“It doesn’t do any good if the top 20 percent of the industry is doing it but the bottom 80 percent is not,” Robertson says. “Truckers and shippers should ensure that all vehicles have some type of GPS device. We shouldn’t let security be a competitive variable. That doesn’t work anymore.” Another suggestion to finance the increased costs, Robertson says, is to implement an across-the-board surcharge on the price of hazardous goods, similar to the airlines’ security surcharge.
– By Aaron Huff
No more stinkin’ badges!
Trucking companies that operate into and out of Florida’s ports have been frustrated by the separate identification badging requirements at each. But demands for separate ID cards are growing beyond ports. Some shippers and receivers have begun imposing their own requirements for background checks and ID badges. These frustrations are feeding a call for a national transportation worker ID.
“There are 14 ports in Florida,” notes Bud Coleman, president of Commercial Carrier Corp. “We have a large presence and service seven or eight of those ports.”
Coleman says a driver might visit three ports in a week. “At $60 or $70 a pop, that’s $180 for that driver. Multiply that by 850 drivers.” And remember, depending on a carrier’s turnover rate, it might have to multiply the number of drivers by two or three times to arrive at the number of IDs needed in a year. Comcar is urging the Florida Department of Law Enforcement to create one port pass per driver. Although the pleas have been met with some sympathy, Coleman says, improvements haven’t come yet. “We’re supportive of all this additional security,” he says. “We’re just looking for a more sensible way to do it.”
In Virginia, the situation is better for fleets that haul into ports than it is in Florida, says Chick Rosemond, vice president sales and marketing for Wyatt Transfer. Rosemond, who serves as chairman of the Inland Transportation Committee for the Hampton Roads Maritime Association, says the ports, the railroads and the trucking industry have worked together to come up with a single identification card accepted in all the state’s ports.
The Virginia port ID cards include a picture and a data stripe that contains key information, such as the driver’s employer, his CDL number and Social Security number. Drivers must have the badge by April 1 to deliver into the ports, Rosemond says. “We haven’t had any issues. There’s no cost to carriers.”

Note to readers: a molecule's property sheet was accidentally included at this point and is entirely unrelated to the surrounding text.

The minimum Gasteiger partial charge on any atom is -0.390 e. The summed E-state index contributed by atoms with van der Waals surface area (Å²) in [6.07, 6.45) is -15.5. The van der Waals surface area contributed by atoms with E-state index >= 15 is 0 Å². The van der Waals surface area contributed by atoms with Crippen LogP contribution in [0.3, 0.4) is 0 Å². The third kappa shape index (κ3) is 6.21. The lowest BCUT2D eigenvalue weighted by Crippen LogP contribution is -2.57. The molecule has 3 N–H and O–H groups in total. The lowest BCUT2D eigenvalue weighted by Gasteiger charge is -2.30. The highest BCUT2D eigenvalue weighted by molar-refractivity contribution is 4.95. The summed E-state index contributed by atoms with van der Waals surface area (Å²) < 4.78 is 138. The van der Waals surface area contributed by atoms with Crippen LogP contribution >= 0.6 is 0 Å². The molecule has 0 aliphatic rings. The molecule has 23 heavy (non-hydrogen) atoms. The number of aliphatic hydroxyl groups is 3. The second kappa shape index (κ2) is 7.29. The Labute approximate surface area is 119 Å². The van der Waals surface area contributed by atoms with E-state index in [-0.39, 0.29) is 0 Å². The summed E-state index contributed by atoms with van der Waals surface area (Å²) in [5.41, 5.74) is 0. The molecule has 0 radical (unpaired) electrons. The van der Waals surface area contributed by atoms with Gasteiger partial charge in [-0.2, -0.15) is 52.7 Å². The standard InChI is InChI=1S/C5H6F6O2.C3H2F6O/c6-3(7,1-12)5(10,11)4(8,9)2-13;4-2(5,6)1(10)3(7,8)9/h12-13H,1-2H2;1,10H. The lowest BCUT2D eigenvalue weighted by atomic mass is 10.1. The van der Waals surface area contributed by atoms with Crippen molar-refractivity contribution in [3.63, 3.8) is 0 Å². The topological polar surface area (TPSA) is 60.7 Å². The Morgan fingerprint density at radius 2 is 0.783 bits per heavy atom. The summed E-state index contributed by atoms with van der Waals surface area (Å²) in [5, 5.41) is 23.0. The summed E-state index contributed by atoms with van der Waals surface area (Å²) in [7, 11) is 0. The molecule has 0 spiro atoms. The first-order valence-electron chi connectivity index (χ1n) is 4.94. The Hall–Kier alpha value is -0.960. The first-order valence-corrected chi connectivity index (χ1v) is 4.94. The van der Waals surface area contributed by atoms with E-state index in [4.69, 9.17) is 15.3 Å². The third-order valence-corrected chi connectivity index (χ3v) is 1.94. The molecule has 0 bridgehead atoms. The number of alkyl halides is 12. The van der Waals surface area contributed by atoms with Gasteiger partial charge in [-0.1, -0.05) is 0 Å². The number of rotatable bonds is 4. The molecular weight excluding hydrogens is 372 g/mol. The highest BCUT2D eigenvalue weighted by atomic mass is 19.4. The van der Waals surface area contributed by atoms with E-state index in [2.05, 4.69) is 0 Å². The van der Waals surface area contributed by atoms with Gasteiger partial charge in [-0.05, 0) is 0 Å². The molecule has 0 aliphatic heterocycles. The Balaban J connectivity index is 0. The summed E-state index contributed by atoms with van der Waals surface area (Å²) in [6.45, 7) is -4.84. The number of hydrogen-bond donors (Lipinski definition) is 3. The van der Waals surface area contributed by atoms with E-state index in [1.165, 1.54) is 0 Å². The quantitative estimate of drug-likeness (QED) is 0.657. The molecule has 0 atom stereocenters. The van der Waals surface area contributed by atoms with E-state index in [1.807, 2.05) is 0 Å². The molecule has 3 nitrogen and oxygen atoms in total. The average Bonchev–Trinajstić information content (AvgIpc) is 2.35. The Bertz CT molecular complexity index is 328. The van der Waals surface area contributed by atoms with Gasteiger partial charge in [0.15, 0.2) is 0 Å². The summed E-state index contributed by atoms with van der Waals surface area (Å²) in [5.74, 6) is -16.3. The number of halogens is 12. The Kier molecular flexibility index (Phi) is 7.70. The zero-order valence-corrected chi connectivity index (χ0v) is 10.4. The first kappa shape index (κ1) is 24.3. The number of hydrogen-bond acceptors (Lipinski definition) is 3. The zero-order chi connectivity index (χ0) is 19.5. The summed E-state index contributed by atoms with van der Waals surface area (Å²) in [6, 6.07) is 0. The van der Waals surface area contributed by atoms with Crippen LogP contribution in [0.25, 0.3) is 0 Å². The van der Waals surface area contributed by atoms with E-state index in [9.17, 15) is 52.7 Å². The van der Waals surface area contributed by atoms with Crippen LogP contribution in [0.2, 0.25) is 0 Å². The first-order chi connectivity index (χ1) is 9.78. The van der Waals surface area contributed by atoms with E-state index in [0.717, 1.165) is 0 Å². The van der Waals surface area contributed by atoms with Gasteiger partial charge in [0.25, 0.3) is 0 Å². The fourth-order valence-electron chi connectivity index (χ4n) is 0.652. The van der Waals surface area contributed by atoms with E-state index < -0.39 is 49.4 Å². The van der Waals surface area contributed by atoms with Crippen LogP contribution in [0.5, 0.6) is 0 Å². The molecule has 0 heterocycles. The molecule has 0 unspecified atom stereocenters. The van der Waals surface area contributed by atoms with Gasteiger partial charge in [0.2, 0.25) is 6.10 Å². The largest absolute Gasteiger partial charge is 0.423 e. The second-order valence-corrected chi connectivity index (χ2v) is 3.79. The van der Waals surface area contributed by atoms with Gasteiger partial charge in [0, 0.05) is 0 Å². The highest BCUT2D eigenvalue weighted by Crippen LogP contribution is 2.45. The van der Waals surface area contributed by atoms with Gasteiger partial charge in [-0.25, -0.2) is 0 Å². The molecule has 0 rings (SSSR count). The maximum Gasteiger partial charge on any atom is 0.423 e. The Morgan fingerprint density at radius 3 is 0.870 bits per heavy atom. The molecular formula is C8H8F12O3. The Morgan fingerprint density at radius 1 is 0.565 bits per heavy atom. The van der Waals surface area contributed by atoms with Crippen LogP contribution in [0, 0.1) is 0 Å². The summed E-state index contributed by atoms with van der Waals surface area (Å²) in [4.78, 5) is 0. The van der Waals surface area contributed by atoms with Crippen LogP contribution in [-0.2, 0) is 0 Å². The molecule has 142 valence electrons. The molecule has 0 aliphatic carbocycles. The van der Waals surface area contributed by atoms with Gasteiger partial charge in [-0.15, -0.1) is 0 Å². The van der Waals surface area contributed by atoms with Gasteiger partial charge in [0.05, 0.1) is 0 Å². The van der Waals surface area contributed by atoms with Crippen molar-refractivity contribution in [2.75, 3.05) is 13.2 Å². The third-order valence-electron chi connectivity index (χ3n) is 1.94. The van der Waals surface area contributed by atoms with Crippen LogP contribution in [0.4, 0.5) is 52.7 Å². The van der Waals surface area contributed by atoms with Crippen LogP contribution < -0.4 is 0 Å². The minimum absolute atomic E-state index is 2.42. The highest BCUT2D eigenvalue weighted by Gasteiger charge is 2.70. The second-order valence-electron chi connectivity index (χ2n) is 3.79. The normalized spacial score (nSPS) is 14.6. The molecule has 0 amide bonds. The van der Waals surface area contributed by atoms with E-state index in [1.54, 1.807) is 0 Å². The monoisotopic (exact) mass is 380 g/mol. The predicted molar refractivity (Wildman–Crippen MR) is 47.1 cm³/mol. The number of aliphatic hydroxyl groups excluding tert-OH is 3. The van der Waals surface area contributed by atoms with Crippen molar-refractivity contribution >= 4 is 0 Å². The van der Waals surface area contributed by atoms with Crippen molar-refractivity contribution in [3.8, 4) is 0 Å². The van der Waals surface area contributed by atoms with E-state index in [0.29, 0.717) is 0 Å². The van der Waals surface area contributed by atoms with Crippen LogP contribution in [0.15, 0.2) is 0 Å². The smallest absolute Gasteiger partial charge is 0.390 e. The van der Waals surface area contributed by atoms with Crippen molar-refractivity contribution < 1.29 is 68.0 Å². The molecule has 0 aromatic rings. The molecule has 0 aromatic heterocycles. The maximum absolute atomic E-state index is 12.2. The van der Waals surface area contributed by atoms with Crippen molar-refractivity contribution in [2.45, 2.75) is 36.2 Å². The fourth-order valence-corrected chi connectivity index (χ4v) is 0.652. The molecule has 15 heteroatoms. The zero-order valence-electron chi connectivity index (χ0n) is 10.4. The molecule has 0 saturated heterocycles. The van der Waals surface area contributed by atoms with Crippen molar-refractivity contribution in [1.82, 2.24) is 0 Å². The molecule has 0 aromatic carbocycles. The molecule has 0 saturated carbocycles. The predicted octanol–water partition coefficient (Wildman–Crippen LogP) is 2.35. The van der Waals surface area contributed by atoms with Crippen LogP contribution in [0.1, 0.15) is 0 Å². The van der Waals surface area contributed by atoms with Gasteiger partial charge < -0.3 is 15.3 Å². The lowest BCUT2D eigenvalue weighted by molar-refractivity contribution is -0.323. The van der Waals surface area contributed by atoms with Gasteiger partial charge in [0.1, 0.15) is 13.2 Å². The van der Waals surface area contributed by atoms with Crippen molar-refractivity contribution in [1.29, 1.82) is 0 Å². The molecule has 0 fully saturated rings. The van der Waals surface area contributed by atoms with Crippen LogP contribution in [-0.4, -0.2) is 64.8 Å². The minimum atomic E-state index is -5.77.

Meanwhile, individual carriers have taken steps to ease shipper and receiver concerns over driver identity. KLLM Transport Services, Richland, Miss., for example, late last year equipped its terminals with digital cameras to create photo ID badges for all drivers. By mid-March, more than 80 percent of the fleet’s drivers had badges and the rest were on the way, says Jeff Barbee, director of special projects in KLLM’s safety and training department. The carrier plans to extend the program to all employees.
Superior Bulk Logistics, Oak Brook, Ill., also took digital photographs of all its drivers after Sept. 11, but it added an additional layer of security. Although Superior created tamper-proof badges, the company was still concerned that ID cards could be faked fairly easily, says Jeff St. Pierre, director of environmental health and safety. So Superior also uploaded the photos along with CDL numbers to a private website available only to the company and its shippers and receivers.
– Sean Kelley
The U.S. DOT’s Research and Special Programs Administration has issued advice on hazardous materials security plans. Most of the suggestions, however, would apply to any motor carrier concerned about security. For a copy of the advisory notice, which was published in the Feb. 14 Federal Register, visit http://dms.dot.gov and search Docket No. 11270.
ATA’s Security & Loss Prevention Management Council has scheduled a security forum for May 14-15 at the Clarion Barcelo Hotel near Chicago O’Hare International Airport. For more information, visit http://slpmc.truckline.com
Many of the steps used to fight cargo theft also are effective in counting terrorism. One resource is an audio conference sponsored by the Truckload Carriers Association’s Truckload Academy audio conference entitled “Fighting Back Against Cargo Crime with a Chance of Winning.” To order audio cassettes of the conference, call KRM Information Services at (800) 816-2640 and reference number TCA6361-0.
FMCSA Motor Carrier Security www.fmcsa.dot.gov/mcs.htm
Office of Homeland Security www.whitehouse.gov/homeland
Transportation Security Administration www.tsa.gov
Highway Watch www.truckline.com/safetynet/highway_watch